The 7th Function of Language
Popular culture rightly feels threatened by structuralist criticism, but it has only its own existing weapons (and not the weapon of theory) with which to respond and its understanding of the threat posed upon it is necessarily vague. When Roland Barthes was killed by a laundry van when crossing the road in 1980, his afterlife was up for grabs*. Could this incident be an opportunity to strike back at semiotics through its most vulnerable aspect, the semioticians? What if these philosophers were made to behave in a book, now that they no longer exist in the world, as cartoon caricatures of philosophers? How about introducing a detective, an ordinary fictional detective, resembling or not resembling, who knows, a real detective, who begins to discover that Barthes was killed as part of a high-level international intrigue for the sake of some papers he had written on the seventh function of language, its capacity, when correctly loaded, to irresistibly persuade whoever it is pointed at (useful, at a popular-cultural level). Of course, a detective, like a semiotician, is on a trail of clues and signs, the difference being that a detective believes that behind the signs lies a single story whereas the semiotician knows that interpretation will never exhaust the sign. Which approach is more useful? Which is more true? The more this popular-cultural detective corrals within the limits of his investigations the philosophers who are for him the stand-ins for their philosophy, the more he lays himself open to interpretation from beyond those limits. The satiriser becomes the satirical representation of a satiriser, perhaps for the very objects of his satire. Theory thus ducks the long arm of the law, but this too comes at a cost, the loosening of the bond between the signifier and the signified. Ouch. Structuralist criticism rightly feels threatened by post-structuralist criticism, but it has only its own existing weapons with which to respond and its understanding of the threat posed upon it is necessarily vague.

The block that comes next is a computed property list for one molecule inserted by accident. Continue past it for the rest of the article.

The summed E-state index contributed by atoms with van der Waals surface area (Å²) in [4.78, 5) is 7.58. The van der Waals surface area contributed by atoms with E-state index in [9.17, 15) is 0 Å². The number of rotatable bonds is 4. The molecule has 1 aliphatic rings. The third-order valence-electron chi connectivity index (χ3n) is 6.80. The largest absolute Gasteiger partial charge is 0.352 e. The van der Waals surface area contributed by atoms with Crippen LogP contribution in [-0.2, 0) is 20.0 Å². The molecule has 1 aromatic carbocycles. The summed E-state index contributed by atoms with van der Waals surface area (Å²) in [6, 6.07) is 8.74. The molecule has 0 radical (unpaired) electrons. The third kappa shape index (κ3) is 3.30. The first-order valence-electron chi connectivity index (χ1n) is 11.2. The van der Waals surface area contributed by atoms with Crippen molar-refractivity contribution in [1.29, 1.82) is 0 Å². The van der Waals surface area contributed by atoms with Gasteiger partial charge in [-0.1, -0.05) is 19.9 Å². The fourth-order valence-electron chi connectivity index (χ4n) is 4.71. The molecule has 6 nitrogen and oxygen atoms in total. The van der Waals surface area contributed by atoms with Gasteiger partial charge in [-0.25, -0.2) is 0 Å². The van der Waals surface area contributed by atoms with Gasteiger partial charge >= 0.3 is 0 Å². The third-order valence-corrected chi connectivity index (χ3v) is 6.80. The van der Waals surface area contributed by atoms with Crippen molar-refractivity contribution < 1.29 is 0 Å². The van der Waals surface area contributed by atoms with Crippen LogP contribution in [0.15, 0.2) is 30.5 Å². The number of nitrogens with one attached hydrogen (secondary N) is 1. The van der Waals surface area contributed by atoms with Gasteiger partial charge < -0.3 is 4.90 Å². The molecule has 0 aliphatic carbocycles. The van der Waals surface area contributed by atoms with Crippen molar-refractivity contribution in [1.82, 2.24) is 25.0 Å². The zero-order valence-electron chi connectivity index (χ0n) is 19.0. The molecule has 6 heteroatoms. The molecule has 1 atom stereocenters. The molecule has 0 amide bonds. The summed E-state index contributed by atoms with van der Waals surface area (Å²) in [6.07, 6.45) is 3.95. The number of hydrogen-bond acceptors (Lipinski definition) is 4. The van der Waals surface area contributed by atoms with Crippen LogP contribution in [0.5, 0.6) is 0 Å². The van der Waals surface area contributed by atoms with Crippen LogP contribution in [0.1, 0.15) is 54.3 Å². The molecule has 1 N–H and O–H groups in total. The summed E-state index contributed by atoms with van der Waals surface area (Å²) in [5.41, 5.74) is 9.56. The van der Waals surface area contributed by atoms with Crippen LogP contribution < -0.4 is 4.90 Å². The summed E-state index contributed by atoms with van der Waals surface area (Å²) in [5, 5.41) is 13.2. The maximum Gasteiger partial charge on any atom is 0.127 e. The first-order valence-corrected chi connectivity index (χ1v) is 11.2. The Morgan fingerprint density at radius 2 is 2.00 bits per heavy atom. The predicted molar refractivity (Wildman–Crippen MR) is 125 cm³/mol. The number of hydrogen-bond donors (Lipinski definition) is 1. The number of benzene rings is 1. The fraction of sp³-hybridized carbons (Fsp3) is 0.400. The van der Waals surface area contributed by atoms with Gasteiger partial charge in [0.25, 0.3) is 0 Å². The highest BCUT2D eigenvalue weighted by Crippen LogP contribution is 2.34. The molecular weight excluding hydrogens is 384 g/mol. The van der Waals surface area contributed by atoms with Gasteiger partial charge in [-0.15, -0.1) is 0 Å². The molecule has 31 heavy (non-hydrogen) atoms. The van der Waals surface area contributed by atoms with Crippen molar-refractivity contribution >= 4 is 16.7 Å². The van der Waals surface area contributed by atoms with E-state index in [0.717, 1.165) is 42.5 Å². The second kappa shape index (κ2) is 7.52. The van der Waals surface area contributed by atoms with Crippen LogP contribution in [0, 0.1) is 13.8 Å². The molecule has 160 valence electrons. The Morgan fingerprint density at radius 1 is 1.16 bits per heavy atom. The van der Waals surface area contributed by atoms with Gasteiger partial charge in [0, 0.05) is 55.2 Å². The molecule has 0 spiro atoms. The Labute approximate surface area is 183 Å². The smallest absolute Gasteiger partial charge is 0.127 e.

* (Barthes was implicated in the death of the author in 1967 but was released without charge as the body was never found. Although this was a cold case by 1980, the possibility of his death being a revenge killing warrants further examination.)
Roland Barthes, one of the twentieth-century's towering literary figures, is knocked down in a Paris street by a laundry van. It's February 1980 and he has just come from lunch with Francois Mitterrand, who is locked in a battle for the Presidency. Barthes dies soon afterwards. History tells us it was an accident. But what if it were an assassination? What if Barthes was carrying a document of unbelievable, global importance? That document was the key to the seventh function of language - an idea so powerful it gives whoever masters it the ability to convince anyone, in any situation, to do anything. Police Captain Jacques Bayard and his reluctant accomplice Simon Herzog set off on a global chase that takes them from the corridors of power and academia to backstreet saunas and midnight rendezvous. What they discover is a global conspiracy involving the President, murderous Bulgarians and a secret international debating society. In the world of intellectuals and politicians, everyone is a suspect. And who can you trust when the idea of truth itself is at stake?
"A playful conspiracy thriller." Guardian, 2017 Books of the Year "A rollicking crime caper about the death of Roland Barthes. It had me rolling on the floor of the Paris Metro when I read it." -- Alex Preston Observer, 2017 Books of the Year "[A] global conspiracy thriller involving French philosopher Roland Barthes and a deadly new language." Metro, 2017 Books of the Year
Laurent Binet lives and works in France. His first novel, HHhH, was an international bestseller which won the prestigious Prix Goncourt du premier roman, among other prizes.